Walmart in the USA is adjusting the prices of its key value items to those of Lidl, Lebensmittel Zeitung writes. Some 47 core products have already had their prices lowered to nearly match those of the German discounter, a study from investment bank Oppenheimer & Co. has found. On average, these products are now just 2% more expensive than at Lidl. Walmart makes use of its Data Warehouse for ‘ring fencing’, meaning that it only cuts prices where necessary, in this case in those stores which are located close to a Lidl.
Schwarz Group-owned discounter Lidl only entered the US market in June this year and currently has 40 stores on the East Coast. As well as the pricing changes, Walmart has reinforced marketing efforts for its economy private labels under the ‘Great Value’ brand, according to Supermarket News. Furthermore, Walmart stores which are located close to a Lidl outlet are said to look cleaner than others, with shorter queues at the checkouts.
With “soft pressure”, some suppliers of Lidl’s private labels are reportedly being educated about the long-term impact of their co-operation with the retailer. Walmart is understood to be using data from its UK arm Asda that shows declining invoice and selling prices, serving as a watch-out example to suppliers.
Aldi Suisse is currently auctioning holidays starting from CHF1, on Switzerland’s leading online platform Ricardo. This is, as I recall, the first time Aldi has allowed control over product pricing to fall out of its own hands. Aldi giving up control over pricing, can you imagine that? Okay, okay, it's just a marketing move. However, the 'price performance ratio' has always been a discounter’s core strategy and USP: high quality, at low prices. This now turns into ‘high quality, at whatever price.’
Likewise, democratic pricing has also always been a basic feature of the discounters. Meaning: same price for all, wherever you are in a nation; be it rural or urban, full of competitors or totally without. In the vast territory of Australia, this has become quite an important marketing message for Aldi.
Now we hear that the world’s biggest retailer, Walmart, is using local pricing to fight off Lidl. This does not come as a big surprise nor as a novelty as it may have used this technology before at locations where Aldi is present. Even Aldi in the US adapts its prices for eggs and milk to local competition.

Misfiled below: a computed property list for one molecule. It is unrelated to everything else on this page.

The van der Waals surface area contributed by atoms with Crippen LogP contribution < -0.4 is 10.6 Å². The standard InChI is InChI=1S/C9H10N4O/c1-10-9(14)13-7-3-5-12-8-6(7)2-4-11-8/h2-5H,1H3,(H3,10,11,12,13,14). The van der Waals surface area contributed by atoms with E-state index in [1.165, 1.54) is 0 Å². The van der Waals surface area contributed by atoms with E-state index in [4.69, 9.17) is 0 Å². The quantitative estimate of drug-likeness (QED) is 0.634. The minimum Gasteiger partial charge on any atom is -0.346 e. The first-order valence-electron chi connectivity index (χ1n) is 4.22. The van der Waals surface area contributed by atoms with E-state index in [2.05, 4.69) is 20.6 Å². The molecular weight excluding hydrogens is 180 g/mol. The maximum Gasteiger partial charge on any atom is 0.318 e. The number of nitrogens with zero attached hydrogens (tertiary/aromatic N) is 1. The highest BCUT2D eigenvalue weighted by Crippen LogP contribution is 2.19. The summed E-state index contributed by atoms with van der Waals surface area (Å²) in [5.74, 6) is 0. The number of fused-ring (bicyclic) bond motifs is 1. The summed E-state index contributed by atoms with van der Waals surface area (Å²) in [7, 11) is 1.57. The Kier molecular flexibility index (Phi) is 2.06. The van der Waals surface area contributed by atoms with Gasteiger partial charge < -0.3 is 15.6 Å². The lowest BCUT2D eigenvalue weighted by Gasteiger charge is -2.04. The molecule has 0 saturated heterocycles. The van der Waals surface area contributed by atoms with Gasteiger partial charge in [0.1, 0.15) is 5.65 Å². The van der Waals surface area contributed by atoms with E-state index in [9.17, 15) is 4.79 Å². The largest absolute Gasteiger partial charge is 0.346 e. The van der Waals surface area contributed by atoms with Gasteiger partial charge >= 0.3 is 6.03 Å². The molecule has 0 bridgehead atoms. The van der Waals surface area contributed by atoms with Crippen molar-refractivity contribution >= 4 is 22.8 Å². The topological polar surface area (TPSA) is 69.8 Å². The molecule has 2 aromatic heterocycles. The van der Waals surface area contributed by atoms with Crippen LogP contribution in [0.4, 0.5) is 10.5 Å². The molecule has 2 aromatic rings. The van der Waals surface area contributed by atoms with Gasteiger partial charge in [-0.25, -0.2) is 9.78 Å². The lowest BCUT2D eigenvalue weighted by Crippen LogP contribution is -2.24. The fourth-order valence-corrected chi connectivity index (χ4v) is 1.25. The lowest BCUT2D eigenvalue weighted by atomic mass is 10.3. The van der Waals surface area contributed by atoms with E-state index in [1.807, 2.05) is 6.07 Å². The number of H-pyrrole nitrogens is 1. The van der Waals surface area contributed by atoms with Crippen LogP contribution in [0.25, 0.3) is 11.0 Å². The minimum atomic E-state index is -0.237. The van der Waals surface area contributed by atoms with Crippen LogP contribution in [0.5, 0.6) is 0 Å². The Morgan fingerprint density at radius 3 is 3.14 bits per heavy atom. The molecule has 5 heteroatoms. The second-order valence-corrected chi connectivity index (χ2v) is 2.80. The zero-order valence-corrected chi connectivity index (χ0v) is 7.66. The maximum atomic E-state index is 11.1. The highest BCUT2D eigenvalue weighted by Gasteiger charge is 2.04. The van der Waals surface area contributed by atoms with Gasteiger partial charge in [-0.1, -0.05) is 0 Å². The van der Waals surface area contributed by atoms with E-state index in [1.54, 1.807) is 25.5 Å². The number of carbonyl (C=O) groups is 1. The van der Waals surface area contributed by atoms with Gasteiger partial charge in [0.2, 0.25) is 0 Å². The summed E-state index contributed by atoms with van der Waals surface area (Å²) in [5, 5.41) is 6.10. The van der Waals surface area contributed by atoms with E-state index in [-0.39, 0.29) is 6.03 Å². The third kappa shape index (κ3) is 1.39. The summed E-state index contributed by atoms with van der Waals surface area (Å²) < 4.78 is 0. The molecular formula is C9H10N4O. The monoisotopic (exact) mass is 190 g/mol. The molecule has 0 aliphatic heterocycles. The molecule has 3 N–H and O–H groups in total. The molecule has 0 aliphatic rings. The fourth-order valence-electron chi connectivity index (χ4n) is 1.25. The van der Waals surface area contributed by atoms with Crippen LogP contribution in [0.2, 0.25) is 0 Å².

So the times of democratic, or nationally uniform pricing – still very much the standard in the country operations of Lidl and Aldi in Europe – are coming to an end. ESL, Electronic Shelf Labels, are emerging – still relatively reluctantly, but they will be there one day. This is the day when every discounters’ price can be matched or undercut; and when prices can be changed daily or hourly; creating a blurring in consumers’ perception; meaning no-one will any longer be able to say which retailer is the cheapest. Not least because every shopper may get a different offer.
Of course, this could play into the discounters’ hands as they provide price clarity and reliability, unlike the others. But it can also undermine their price worthiness, one of their most characteristic features. Not necessarily because others are cheaper, but simply because there is no longer a conception of an adequate price. This is one of the many reasons why we are seeing the process of ‘supermarketisation’ at the discounters. They are trading up, moving into new territories of competence, away from price. Because a price, which was a point of reference and anchor for decades, may soon be as ephemeral and volatile as a bid in a Ricardo auction.